The Network Security Standard provides measures to prevent, detect, and correct network compromises. The standard is based on both new practices and best practices currently in use at RIT.

Please consult the checklist or the standard below for a complete list of requirements.

Who does it apply to?

All systems or network administrators managing devices that:

  • Connect to the centrally-managed Institute network infrastructure
  • Process Private or Confidential Information
 

Currently, personal network devices used on the RIT residential network (such as routers, switches, etc.) do not need to meet the Network Security Standard. However, the use of wireless routers is prohibited in residential areas on campus. The use of wired routers is still acceptable. Read and comply with the requirements in the Resnet guide to Using a Router on the RIT Network prior to using them.

See our Wireless Networking page for information on how to access wireless networks at RIT and how to set up and use a wireless network at home.

What do I need to do?

Use the Network Security Checklist to set up your networking device.

Network Security Standard

Network administrators should consult the Technical Resources pages for detailed information, including preferred and prohibited protocols, trespassing banners, etc.

 

Computer Incident Handling Standard

Computer Incident Handling Standard

RIT has created a process for handling computer incidents to ensure that each incident is appropriately resolved and further preventative measures are implemented.

Computer Incident Handling Standard

Who does the standard apply to?

  • The standard primarily applies to administrators of RIT-owned or leased computing devices.
  • The standard also applies to users of personally-owned or leased devices should the incident involve RIT resources.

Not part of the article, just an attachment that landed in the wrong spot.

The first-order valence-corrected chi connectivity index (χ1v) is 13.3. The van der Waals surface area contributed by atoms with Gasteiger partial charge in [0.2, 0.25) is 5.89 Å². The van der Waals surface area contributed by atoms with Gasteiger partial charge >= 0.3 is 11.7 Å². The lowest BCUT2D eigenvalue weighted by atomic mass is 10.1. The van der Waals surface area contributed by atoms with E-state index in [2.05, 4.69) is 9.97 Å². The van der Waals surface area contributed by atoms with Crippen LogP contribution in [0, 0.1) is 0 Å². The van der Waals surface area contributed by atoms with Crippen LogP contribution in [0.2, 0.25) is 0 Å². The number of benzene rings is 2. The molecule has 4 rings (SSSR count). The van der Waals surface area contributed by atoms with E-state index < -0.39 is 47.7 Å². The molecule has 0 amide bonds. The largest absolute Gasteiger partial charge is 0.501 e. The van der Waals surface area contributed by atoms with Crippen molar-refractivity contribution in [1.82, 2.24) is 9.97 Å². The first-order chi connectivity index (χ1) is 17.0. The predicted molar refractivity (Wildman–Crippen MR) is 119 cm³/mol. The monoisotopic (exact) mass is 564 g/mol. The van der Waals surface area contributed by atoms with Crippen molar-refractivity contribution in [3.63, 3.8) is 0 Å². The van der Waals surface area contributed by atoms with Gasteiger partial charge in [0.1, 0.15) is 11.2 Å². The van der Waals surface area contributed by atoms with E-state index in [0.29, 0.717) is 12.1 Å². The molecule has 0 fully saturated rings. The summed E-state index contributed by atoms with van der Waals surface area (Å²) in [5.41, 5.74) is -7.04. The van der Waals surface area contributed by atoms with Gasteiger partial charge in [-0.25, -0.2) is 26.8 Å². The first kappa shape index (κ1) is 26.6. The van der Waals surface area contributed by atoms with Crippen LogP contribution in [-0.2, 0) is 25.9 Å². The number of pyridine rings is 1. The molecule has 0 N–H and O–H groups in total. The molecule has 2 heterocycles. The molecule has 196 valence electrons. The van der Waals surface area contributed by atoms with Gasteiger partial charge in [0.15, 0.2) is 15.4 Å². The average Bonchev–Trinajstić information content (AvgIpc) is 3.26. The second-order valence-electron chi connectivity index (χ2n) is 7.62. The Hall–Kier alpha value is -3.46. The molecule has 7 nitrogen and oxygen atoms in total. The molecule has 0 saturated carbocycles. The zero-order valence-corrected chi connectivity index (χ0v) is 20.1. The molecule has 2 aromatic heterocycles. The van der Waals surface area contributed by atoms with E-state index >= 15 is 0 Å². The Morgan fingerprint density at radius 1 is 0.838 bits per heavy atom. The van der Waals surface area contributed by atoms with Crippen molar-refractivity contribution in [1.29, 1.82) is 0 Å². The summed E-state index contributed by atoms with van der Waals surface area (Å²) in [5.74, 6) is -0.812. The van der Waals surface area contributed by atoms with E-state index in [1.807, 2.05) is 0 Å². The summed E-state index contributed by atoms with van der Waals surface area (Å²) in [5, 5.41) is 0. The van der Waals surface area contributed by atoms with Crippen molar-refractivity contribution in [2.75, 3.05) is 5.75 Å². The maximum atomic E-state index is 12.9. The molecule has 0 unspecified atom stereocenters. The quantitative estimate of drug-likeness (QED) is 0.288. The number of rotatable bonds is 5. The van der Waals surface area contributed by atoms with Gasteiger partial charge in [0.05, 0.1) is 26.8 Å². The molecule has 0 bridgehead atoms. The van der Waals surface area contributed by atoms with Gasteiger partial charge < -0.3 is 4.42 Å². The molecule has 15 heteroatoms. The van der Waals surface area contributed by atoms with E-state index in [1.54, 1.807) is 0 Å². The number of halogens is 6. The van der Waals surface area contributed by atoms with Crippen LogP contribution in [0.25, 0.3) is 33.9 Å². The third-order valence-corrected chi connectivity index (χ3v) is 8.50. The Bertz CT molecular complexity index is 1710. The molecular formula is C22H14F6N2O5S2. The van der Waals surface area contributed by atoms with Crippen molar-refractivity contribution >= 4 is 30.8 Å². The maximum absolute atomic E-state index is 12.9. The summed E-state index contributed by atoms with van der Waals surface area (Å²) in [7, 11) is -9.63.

What is an incident?

Incidents include the following types of events:

  • Physical loss of a computing device (including storage devices)
  • Detection of unauthorized users accessing a computing device
  • Discovery of malware on a computing device
  • Discovery of critical vulnerabilities or improper configuration that could result in a breach of information

What do I have to do?






Group Action Needed
Everyone If the incident involves the loss or theft of a device containing Private, Confidential or Operationally Critical information, you should immediately file a report with Public Safety.
Self-supported users
  • If the device contains Private, Confidential or Operationally Critical information, contact your support organization immediately.
  • If the device does not contain Private, Confidential or Operationally Critical information, you can attempt to resolve the issue on your own.
Users supported by Systems Administrators
  • Contact the ITS HelpDesk if you cannot resolve the problem on your own. If they discover high risk threats, they will engage the Computer Incident Handling process.
  • Report any suspicious computer activity to your support organization. Anything from a drastic slowdown in computer performance to something as simple as the cursor moving around on its own constitutes suspicious activity.
System Administrators

Resources

 

Web Security Standard

Web Security Standard

The Web Standard provides measures to prevent, detect, and correct compromises on web servers that host RIT Confidential information or use RIT Authentication services. The standard includes configuration and documentation requirements.

Documented Standard

When am I required to follow the standard?

  • If you own, administer, or maintain an official RIT web page that hosts or provides access to Private or Confidential Information.
  • If you have a web page at RIT, official or unofficial, and you use RIT authentication services.

Scanning

  • The RIT Information Security Office provides scanning services to support RIT web pages. Contact Paul Lepkowski, RIT Security Engineer, for more information.

Resources

 

Pages